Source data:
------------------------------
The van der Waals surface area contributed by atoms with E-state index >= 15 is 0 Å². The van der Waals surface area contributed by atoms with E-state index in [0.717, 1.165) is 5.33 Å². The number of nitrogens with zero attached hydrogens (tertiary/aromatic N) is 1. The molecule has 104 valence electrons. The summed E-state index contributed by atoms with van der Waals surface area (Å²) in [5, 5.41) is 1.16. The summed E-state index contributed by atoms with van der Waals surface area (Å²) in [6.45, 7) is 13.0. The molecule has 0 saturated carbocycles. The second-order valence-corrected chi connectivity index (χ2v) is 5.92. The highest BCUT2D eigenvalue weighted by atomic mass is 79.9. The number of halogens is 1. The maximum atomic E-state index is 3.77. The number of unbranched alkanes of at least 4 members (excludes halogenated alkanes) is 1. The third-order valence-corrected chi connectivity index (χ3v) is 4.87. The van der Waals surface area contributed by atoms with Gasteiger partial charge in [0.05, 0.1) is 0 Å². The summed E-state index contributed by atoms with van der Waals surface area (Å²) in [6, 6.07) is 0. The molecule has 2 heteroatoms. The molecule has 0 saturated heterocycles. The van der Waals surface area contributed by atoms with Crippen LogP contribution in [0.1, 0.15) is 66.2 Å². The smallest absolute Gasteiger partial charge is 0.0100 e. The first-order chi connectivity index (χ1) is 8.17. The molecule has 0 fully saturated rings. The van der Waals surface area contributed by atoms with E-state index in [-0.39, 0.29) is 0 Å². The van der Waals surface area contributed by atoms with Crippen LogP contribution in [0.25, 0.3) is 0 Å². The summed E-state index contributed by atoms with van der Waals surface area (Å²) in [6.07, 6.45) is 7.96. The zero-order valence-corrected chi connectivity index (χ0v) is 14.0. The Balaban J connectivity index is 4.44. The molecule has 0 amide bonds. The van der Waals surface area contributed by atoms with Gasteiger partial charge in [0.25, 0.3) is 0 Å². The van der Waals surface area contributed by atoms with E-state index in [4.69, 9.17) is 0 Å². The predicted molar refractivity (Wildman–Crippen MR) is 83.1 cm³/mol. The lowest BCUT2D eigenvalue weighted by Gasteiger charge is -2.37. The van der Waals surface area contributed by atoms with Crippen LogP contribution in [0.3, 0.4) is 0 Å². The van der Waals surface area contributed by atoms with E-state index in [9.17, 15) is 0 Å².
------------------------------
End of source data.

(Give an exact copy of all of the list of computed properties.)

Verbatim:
The van der Waals surface area contributed by atoms with E-state index >= 15 is 0 Å². The van der Waals surface area contributed by atoms with E-state index in [0.717, 1.165) is 5.33 Å². The number of nitrogens with zero attached hydrogens (tertiary/aromatic N) is 1. The molecule has 104 valence electrons. The summed E-state index contributed by atoms with van der Waals surface area (Å²) in [5, 5.41) is 1.16. The summed E-state index contributed by atoms with van der Waals surface area (Å²) in [6.45, 7) is 13.0. The molecule has 0 saturated carbocycles. The second-order valence-corrected chi connectivity index (χ2v) is 5.92. The highest BCUT2D eigenvalue weighted by atomic mass is 79.9. The number of halogens is 1. The maximum atomic E-state index is 3.77. The number of unbranched alkanes of at least 4 members (excludes halogenated alkanes) is 1. The third-order valence-corrected chi connectivity index (χ3v) is 4.87. The van der Waals surface area contributed by atoms with Gasteiger partial charge in [0.05, 0.1) is 0 Å². The summed E-state index contributed by atoms with van der Waals surface area (Å²) in [6, 6.07) is 0. The molecule has 2 heteroatoms. The molecule has 0 saturated heterocycles. The van der Waals surface area contributed by atoms with Crippen LogP contribution in [0.1, 0.15) is 66.2 Å². The smallest absolute Gasteiger partial charge is 0.0100 e. The first-order chi connectivity index (χ1) is 8.17. The molecule has 0 fully saturated rings. The van der Waals surface area contributed by atoms with E-state index in [-0.39, 0.29) is 0 Å². The van der Waals surface area contributed by atoms with Crippen LogP contribution in [0.25, 0.3) is 0 Å². The summed E-state index contributed by atoms with van der Waals surface area (Å²) in [6.07, 6.45) is 7.96. The zero-order valence-corrected chi connectivity index (χ0v) is 14.0. The Balaban J connectivity index is 4.44. The molecule has 0 amide bonds. The van der Waals surface area contributed by atoms with Gasteiger partial charge in [0.25, 0.3) is 0 Å². The van der Waals surface area contributed by atoms with E-state index in [4.69, 9.17) is 0 Å². The predicted molar refractivity (Wildman–Crippen MR) is 83.1 cm³/mol. The lowest BCUT2D eigenvalue weighted by Gasteiger charge is -2.37. The van der Waals surface area contributed by atoms with Crippen LogP contribution in [0.3, 0.4) is 0 Å². The van der Waals surface area contributed by atoms with E-state index in [9.17, 15) is 0 Å².